Thursday, August 26, 2010

Recommended read: Alone in the Kitchen with an Eggplant

Eating as a simple means of ending hunger is one of the great liberties of being alone, like going to the movies by yourself in the afternoon or, back in the golden days of youth, having a cigarette in the bathtub. It is a pleasure to not have to take anyone else's tastes into account or explain why I like to drink my grapefruit juice out of the carton. Eating, after all, is a matter of taste, and taste cannot always be good taste. The very thought of maintaining high standards meal after meal is exhausting. It discounts all the peanut butter that is available in the world.
~Ann Patchett, "Dinner for One, Please, James"

Alone in the Kitchen with an Eggplant: Confessions of Cooking for One and Dining Alone (2007)

edited by Jenni Ferrari-Adler
641.561 ALO
Find it in the catalog!

This book includes an interesting selection of humorous, relatable, and even mouth-watering essays about eating alone. Many of the authors include recipes along with their essays. I was drawn to this book because of its unique viewpoint. What a brilliant topic! Once I read one essay I couldn't help but keep on reading-- I wanted to find out what types of foods these writers obsess over when nobody else is around. A common thread throughout many of the essays is the ritual involved in preparing and eating the same reliable meal, whether it be asparagus, black beans, spaghetti, or even Saltine crackers time and time again. A few of the writers in this collection are not in favor of solitary dining; Marcella Hazan, for example, writes about how she prefers to cook for people she loves and therefore feels awkward only cooking for herself.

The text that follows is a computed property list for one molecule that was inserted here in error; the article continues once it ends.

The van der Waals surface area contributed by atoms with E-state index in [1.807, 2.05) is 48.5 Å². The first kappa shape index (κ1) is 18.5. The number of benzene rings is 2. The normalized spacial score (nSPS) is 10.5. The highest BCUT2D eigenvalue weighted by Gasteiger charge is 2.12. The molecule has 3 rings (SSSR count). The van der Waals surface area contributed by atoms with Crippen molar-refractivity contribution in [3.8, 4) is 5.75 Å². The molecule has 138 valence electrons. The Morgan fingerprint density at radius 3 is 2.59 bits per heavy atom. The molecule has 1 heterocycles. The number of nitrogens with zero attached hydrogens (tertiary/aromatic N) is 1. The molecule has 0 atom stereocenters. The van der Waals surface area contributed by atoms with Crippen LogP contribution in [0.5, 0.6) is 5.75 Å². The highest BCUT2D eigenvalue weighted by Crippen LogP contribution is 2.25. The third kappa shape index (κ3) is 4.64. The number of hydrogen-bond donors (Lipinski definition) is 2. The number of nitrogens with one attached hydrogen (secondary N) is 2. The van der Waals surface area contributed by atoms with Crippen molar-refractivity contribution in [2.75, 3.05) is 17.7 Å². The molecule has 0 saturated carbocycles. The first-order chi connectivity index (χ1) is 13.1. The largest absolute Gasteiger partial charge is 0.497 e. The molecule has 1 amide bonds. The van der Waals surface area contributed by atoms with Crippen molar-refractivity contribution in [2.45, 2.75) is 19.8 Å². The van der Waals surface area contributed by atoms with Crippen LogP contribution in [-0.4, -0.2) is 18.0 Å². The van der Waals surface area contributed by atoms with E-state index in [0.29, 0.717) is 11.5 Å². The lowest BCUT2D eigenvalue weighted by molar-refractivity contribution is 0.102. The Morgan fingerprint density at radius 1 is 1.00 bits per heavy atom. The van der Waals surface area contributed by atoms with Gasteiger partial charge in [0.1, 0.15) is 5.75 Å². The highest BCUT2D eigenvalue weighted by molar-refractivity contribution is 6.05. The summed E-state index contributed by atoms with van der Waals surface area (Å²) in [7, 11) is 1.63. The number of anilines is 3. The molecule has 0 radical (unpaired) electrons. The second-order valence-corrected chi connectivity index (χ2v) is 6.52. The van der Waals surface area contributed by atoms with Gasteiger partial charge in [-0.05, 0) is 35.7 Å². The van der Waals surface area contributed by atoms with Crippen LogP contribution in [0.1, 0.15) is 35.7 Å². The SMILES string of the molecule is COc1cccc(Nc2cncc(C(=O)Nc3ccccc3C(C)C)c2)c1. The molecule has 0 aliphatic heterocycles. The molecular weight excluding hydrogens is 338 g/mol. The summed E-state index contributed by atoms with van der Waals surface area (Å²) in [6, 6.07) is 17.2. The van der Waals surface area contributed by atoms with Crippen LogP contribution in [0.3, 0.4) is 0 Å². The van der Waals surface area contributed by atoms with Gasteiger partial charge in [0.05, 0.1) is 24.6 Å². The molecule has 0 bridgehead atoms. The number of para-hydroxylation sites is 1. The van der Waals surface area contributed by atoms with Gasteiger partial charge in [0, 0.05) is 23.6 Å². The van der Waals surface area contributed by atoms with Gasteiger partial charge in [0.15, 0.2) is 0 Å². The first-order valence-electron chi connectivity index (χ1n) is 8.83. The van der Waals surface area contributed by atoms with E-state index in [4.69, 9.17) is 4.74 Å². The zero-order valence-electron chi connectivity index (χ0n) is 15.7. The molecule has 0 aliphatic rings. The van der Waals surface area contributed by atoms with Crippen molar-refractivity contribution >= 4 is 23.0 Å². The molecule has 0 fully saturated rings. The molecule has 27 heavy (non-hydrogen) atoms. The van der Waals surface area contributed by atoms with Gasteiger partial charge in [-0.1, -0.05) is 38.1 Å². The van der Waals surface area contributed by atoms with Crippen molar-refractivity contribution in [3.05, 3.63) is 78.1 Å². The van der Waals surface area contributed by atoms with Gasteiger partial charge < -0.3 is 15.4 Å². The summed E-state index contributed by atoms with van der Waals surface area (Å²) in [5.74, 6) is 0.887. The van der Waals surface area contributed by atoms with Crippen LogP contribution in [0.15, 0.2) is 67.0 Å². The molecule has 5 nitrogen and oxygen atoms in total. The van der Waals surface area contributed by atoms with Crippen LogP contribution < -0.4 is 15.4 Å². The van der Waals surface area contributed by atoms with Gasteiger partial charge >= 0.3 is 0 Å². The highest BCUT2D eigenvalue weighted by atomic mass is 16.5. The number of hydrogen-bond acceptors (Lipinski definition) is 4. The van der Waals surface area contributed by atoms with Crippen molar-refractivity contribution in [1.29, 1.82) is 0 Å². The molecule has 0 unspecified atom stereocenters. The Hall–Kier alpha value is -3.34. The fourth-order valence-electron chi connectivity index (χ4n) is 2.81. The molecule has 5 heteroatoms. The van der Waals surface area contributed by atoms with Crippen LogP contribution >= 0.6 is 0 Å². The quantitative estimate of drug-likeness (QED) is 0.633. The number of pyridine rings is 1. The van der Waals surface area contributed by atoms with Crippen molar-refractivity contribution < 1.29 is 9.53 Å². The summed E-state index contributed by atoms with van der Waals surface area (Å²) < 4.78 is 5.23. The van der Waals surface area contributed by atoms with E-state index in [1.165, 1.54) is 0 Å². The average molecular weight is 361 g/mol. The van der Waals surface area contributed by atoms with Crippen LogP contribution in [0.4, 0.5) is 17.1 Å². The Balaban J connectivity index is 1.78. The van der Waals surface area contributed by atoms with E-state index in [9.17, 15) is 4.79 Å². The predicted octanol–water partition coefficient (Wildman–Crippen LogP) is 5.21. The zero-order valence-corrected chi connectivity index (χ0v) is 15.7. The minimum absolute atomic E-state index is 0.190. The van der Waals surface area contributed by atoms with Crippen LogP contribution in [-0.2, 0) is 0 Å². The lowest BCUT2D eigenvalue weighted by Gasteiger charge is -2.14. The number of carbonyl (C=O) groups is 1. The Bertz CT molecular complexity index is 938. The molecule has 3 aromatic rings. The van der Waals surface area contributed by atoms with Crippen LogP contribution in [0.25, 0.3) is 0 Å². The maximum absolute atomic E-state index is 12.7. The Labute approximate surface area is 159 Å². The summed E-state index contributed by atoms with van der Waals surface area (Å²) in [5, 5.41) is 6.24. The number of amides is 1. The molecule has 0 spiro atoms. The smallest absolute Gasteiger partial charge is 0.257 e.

Some highlights:

I was excited to see Haruki Murakami's short story, "The Year of Spaghetti," included because he is one of my favorite writers. He describes his spaghetti routine in 1971, when "every time I sat down to a plate of spaghetti--especially on a rainy afternoon--I had the distinct feeling that somebody was going to knock on my door."

In "The Legend of the Salsa Rosa" Ben Karlin eats a salsa rosa ("pink sauce") dish while studying abroad in Florence and finds it so delicious he sets out to perfect the recipe. When he returns to Italy years later and makes salsa rosa for a couple friends and their Italian bandmates, the Italian drummer requests him to teach the recipe to his mother.

In "Beans and Me" Jeremy Jackson writes about how as a college student he began his food obsession with canned black beans: "The black bean has the key to my heart. The black bean and me go way back." His black bean obsession continued when he took a teaching position at his alma mater. On the nights he spent alone in his small apartment the black beans were there to comfort him.  At the end of his essay is the simple recipe Black Beans for One, which I am going to try. Jackson recommends serving the black beans over rice (stir in cheese while rice is still hot for extra deliciousness) or split cornbread.

Colin Harrison writes about the Manhattan restaurants he has frequented during the past decades in "Out to Lunch." During the 1980s he enjoyed "the pleasures of eating alone at the VG Bar / Restaurant... where the enormous plate-glass windows were so close to the sidewalk that I felt as if I had my own box seat on the live theater that was the city." Several other writers talk about their experiences eating alone in restaurants; Erin Ergenbright remembers a demanding out-of-town customer who only eats at the Portland restaurant where Ergenbright waits tables.

Ann Patchett's "Dinner for One, Please, James" details meals she ate as a 26-year-old in a fellowship program in Massachusetts. Because she was low on funds and many restaurants were closed where she lived, her meals often consisted of Saltines. Similar to Marcella Harzan, Patchett writes about how she will go to great lengths to prepare big meals for others but won't spend much time on food cooked for herself. Patchett's reasoning behind this is that after all the work spent on a lavish meal she is too tired to eat the meal and would rather just clean herself up.

I highly recommend this book to readers interested in food and cooking, or anyone who's enjoyed/endured the experience of cooking for one. I think you will be able to find at least one essay, if not more, to relate to in this book.